Do we, like the Jews listening to Jesus immediately exclaim, “We are the descended from Abraham and we have never been the slaves of anyone, . . .” or do we sense as Jesus suggests that this is not the kind of freedom he is talking about?

When Jesus, by way of example, says that sin is slavery, most of us stop there. “Oh,” we say, “this means that we are to try to be as sinless as possible in our lives.”

Well, yes that is true. But too often that simply means to many, that they follow the dictates of their church teachings. Be good orthodox Catholics or Methodists.

I think this is not at all what Jesus was getting at. Notice he uses the phrase, “make my word your home,” and if we do so, “you will learn the truth. In other words, internalize what I have been saying to you, stop trying to be “good” religious folk, instead love God and love  your neighbor as yourself.

This internalization is what we call “putting on the mind of Christ’  and is nothing less than a total immersion in God, until the false ego gives way to the Spiritual Self united to God eternally. When we can do that, we will learn the truth. We will learn the truth from the Father, and Jesus makes that clear in verse 40,  “[truth].  . .as I have learnt  it from God.”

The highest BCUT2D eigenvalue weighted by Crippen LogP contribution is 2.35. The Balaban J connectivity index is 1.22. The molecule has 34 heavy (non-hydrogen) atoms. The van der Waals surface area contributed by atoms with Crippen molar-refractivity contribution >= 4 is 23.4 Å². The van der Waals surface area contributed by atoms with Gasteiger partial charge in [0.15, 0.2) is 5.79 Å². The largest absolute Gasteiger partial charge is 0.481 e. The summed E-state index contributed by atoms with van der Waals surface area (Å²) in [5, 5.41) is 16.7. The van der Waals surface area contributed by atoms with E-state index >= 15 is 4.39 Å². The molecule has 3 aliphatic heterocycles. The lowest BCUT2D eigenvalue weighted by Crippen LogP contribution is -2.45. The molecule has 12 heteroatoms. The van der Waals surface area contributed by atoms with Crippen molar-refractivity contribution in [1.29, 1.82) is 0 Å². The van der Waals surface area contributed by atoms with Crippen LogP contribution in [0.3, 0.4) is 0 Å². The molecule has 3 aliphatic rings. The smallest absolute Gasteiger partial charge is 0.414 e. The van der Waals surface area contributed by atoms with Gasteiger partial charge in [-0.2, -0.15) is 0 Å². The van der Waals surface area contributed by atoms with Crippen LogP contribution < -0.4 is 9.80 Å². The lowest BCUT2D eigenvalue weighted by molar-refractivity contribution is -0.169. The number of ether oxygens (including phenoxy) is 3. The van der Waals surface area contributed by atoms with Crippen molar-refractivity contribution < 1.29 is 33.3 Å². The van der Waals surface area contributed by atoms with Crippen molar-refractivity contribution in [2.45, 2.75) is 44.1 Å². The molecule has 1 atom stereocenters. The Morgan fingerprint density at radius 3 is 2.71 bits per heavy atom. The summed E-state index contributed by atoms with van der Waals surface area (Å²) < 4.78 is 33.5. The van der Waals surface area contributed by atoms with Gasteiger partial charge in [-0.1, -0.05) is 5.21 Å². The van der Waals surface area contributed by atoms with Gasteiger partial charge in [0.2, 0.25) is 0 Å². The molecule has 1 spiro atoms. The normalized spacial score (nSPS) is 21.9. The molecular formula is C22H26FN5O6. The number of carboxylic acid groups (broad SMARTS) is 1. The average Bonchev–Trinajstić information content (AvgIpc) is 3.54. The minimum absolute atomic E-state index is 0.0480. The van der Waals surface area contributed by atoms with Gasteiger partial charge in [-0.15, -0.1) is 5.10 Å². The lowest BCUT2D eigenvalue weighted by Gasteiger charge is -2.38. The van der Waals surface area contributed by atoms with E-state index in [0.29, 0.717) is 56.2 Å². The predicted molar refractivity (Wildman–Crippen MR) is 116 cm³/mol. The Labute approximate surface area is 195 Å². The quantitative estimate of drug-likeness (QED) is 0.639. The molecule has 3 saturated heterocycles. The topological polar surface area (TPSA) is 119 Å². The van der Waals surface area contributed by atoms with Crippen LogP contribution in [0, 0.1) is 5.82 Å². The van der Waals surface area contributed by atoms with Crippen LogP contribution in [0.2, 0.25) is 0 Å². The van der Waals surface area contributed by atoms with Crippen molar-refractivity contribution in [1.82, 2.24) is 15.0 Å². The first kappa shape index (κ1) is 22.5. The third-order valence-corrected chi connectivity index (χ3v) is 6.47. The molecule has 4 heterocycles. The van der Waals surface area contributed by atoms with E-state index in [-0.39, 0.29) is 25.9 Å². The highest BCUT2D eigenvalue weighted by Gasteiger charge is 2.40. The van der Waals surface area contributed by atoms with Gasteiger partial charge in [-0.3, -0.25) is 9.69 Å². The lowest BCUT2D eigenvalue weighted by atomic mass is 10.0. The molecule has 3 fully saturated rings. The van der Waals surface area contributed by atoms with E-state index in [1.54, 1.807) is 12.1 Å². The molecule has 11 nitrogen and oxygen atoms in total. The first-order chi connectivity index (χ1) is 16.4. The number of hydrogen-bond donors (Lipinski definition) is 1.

Where we err is, I think, in looking for some “interpretation” of truth. Another blogger pointed this out. Wherever we go, to theologians, biblical scholars, faith creeds across Christendom, we find different opinions. There is no unanimity as to “what Scripture means” and we look to scripture to determine “what God wants.”

We are looking in the wrong place. Scripture is a guide. It reflects work already done in reflecting on who God is and what God wants. But it is not definitive. It attempts to give us the “words of Christ” but only through the lens of what the writer is trying to get across. We must take all such things “with a grain of salt” therefore. They help in not having  to redo work already done, and they serve as a guide to “The Way.”

Can there be any doubt that if we dwell within, loving God, loving neighbor, that truth will emerge? Love is the truth, and until we embrace that love into every fiber of our being, we will not know the truth that Jesus received from the God, that we too can receive from God by following as his disciple.

The freedom offered by Jesus, is the freedom to live life in utter freedom, freedom from fear, from want, from any desire no in keeping with the good of all creation.  It is the freedom to be fully human, secure that we are united with all of creation and with the Creator, eternally. That freedom is the ultimate freedom.

Come, follow me!

Amen.